When the United States goes to war, it sends its forces to foreign countries. But the new war on terror has brought the battle home. To protect American soil, President George W. Bush wants to establish a Department of Homeland Security. Bush is so intent on creating the new agency that he dispatched his highest-ranking cabinet officers to lobby for it before Congress.
Washington, 12 July 2002 (RFE/RL) - U.S. President George W. Bush sent his four most influential cabinet members to Congress to provide the greatest possible push for his call for a unified Department of Homeland Security.
Until today, defending America from terrorist attacks at home was relegated to several different agencies. Now, Bush wants to coordinate those functions under one department. It would combine all or parts of 22 existing federal agencies.
Bush is seeking congressional approval for the department that would have an initial annual budget of $38 billion and employ 170,000 people.
On 11 July, the newly established Select Committee on Homeland Security of the House of Representatives held its first hearing on the proposed legislation. The lead witnesses were Secretary of State Colin Powell, Defense Secretary Donald Rumsfeld, Treasury Secretary Paul O'Neill and Attorney General John Ashcroft.
House Majority Leader Dick Armey (R-Texas), chairman of the committee, opened the hearing by saying, "It's not often that we see the four most senior cabinet officials brought together to form such a distinguished panel."
Rumsfeld attended the hearing despite thumb surgery this week, and O'Neill delayed his departure for a trip to Ukraine, Kyrgyzstan, Uzbekistan, and Georgia to be present.
Each year, the United States has 35 million visitors, including hundreds of thousands from countries where Osama bin Laden's Al-Qaeda terrorist network has considerable presence. The U.S. says Al-Qaeda is responsible for the 11 September attacks that killed about 3,000 people in New York, Washington, and Pennsylvania.
Proponents of the homeland legislation say it is difficult for the U.S. Immigration and Naturalization Service (INS) to keep track of visitors. They say the situation is further complicated by the fact that the visas to enter the U.S. are issued by a separate entity -- U.S. embassies or consulates abroad. These diplomatic outposts are run by the State Department. The work of the two agencies is not always properly coordinated.
One question Congress is likely to decide is whether to have the Department of Homeland Security both investigate visa applicants and monitor them after they enter the United States.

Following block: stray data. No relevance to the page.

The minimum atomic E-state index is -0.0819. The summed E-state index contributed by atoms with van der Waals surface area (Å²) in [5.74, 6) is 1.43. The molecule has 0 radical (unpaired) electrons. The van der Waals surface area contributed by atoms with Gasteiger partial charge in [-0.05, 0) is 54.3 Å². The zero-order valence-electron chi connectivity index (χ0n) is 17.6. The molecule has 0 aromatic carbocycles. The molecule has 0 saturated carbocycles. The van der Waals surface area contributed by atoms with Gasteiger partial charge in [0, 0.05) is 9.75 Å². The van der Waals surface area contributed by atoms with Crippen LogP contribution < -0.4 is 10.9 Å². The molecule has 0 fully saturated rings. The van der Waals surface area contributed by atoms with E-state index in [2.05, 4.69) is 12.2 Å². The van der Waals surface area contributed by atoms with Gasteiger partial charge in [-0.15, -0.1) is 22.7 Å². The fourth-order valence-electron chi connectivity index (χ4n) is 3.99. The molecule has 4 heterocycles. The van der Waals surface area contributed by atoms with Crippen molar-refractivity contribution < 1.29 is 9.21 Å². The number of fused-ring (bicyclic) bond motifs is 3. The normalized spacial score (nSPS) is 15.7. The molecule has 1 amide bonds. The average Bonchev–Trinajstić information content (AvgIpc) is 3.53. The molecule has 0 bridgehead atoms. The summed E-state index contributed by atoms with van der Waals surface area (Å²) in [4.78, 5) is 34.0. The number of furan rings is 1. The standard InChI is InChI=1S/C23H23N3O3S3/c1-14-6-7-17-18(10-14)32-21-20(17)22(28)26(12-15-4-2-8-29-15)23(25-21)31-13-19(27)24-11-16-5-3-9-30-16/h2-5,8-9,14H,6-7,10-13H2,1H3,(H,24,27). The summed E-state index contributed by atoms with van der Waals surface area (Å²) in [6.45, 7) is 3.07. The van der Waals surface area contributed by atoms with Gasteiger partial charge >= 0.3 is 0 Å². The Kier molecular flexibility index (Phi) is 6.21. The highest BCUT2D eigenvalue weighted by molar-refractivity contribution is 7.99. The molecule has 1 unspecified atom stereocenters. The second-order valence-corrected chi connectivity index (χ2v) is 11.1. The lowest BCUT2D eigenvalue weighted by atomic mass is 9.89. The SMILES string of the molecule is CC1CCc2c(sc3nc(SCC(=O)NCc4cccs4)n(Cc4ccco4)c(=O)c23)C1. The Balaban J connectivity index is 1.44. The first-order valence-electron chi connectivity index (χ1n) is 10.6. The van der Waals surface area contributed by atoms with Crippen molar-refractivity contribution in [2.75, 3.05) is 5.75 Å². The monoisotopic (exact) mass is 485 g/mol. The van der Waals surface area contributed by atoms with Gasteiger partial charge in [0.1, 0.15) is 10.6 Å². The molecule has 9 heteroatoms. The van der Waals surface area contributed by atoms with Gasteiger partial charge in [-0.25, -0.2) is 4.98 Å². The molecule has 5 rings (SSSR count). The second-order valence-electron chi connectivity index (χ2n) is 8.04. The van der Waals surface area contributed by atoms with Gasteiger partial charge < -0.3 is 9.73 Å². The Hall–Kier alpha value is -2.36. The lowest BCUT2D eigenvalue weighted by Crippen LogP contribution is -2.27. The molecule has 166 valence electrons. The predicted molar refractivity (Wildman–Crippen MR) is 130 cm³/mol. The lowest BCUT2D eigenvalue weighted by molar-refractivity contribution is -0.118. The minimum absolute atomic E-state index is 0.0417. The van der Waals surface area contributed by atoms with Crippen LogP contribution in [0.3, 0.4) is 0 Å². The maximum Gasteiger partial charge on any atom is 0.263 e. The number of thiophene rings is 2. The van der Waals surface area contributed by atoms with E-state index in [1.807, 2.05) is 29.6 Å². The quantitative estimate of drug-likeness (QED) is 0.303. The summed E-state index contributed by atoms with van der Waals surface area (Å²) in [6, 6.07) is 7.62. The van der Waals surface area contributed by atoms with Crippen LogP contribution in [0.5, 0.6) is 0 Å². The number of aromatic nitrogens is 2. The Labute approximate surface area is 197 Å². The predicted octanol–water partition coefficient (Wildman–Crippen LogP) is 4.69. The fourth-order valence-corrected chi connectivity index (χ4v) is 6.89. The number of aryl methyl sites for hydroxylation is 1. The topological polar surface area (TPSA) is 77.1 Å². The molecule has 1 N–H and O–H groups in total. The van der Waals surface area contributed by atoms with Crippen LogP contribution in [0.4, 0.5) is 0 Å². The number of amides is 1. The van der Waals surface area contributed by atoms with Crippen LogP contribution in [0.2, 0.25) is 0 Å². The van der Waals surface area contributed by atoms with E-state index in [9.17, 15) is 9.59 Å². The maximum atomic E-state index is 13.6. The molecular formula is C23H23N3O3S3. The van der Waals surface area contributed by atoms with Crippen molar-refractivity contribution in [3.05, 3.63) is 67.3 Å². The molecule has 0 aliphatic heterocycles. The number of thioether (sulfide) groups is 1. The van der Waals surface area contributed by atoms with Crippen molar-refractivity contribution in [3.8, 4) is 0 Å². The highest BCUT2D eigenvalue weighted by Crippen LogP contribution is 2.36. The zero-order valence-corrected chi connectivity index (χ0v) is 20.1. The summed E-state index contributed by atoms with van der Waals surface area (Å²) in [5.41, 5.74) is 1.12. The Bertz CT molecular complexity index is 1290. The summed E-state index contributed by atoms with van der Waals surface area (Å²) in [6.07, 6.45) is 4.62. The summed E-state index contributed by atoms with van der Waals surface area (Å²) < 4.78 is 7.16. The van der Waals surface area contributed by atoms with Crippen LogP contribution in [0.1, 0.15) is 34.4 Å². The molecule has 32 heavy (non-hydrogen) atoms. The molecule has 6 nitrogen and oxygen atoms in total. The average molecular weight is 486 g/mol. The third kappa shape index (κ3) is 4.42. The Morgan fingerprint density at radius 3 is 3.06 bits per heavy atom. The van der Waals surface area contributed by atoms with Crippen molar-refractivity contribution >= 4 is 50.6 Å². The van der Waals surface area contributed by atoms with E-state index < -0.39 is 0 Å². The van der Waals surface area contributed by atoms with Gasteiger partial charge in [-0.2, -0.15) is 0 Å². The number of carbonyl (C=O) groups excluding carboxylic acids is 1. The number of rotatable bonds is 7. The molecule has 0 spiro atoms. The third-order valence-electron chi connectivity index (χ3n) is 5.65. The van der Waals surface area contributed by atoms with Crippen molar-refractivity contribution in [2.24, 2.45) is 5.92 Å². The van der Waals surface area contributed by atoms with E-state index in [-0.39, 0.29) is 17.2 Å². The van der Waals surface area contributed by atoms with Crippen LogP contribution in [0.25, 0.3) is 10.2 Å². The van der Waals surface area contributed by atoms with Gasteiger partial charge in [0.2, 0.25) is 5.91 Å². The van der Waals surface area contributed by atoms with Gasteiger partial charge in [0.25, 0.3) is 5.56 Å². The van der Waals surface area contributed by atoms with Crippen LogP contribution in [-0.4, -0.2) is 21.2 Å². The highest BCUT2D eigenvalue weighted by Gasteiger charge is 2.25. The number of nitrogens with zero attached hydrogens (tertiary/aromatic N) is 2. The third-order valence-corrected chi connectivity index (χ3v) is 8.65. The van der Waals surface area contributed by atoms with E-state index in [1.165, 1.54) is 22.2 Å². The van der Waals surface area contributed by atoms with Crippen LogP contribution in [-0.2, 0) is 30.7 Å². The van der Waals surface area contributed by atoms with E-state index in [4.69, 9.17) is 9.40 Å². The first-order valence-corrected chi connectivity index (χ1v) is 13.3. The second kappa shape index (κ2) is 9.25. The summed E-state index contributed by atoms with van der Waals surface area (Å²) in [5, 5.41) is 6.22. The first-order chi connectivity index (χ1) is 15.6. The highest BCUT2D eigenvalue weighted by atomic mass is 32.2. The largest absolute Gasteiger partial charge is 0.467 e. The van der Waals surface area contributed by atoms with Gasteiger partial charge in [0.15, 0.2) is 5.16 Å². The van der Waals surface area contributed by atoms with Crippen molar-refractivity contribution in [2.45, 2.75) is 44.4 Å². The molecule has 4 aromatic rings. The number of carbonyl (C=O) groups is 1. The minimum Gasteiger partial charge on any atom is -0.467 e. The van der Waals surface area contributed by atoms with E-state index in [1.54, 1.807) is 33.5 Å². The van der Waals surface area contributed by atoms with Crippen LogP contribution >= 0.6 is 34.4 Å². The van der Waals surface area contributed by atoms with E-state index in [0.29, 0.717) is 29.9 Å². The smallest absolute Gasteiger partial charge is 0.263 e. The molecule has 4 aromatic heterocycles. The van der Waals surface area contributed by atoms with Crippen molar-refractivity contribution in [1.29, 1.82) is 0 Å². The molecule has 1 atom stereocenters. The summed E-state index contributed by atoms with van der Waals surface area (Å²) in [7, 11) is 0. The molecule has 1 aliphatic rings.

The issue has received renewed urgency following disclosures about a recent visa-fraud scheme involving the U.S. Embassy in the Gulf state of Qatar. The United States has detained 31 people -- 25 Jordanian nationals, five Pakistanis, and one Syrian -- on charges of illegally buying U.S. visas for as much as $13,000 each.
U.S. officials say that of those detained, three are suspected to have had ties to the men involved in the 11 September hijackings, though none is believed to have been plotting the attacks.
At the congressional hearing on 11 July, Powell acknowledged that a problem exists. "Some seek [U.S. entry] visas for criminal and other awful purposes including terrorist acts, so we have been working hard to make sure that only those who mean us no ill come to this country."
Amid growing criticism about lax standards for U.S. visas, Powell this week asked for the retirement of the department's top consular official, Assistant Secretary of State Mary Ryan. She is the longest-serving diplomat in the State Department and holds the rank of a career ambassador.
The controversy about visas is just part of the problem. Ashcroft, America's top law enforcement official, said regulations restricting activities of the Federal Bureau of Investigation (FBI) prior to 11 September made it more difficult to investigate terror suspects. "As terrorists have learned to adapt to the changing tactics of law enforcement, so too have we learned to adapt to the changing needs of America's domestic security. And among the chief lessons we have learned in the past 10 months is that our ability to protect the homeland today has been undermined by restrictions of the decades of the past."
Since the attacks, the FBI has obtained wider investigative powers, including the ability to more easily monitor the activities of terror suspects. Civil liberties advocates say these new powers eventually could erode Americans' freedoms.
Mindful of balancing the fight against terror and the preservation of liberties, Ashcroft said, "We must build a new culture of justice in which necessary information is readily available to law enforcement. We must foster a new ethic of cooperation and coordination in government. We must make our institutions accountable not just to their antiterrorism mission, but to the American people they serve. We must always do this respecting our constitution and the rights that America is uniquely aware of."
It is not clear how soon -- or even in what form -- Bush's Homeland Security proposals would be adopted. In related legislation, the House of Representatives already defied Bush's wishes by overwhelmingly passing a bill that would allow airline pilots to carry guns in their cockpits to prevent hijackings. A similar bill is under consideration in the Senate.
The bill was passed by the House on 10 July after months of lobbying by pilot unions. They say pilots should be able to carry guns because security at U.S. airports remains weak.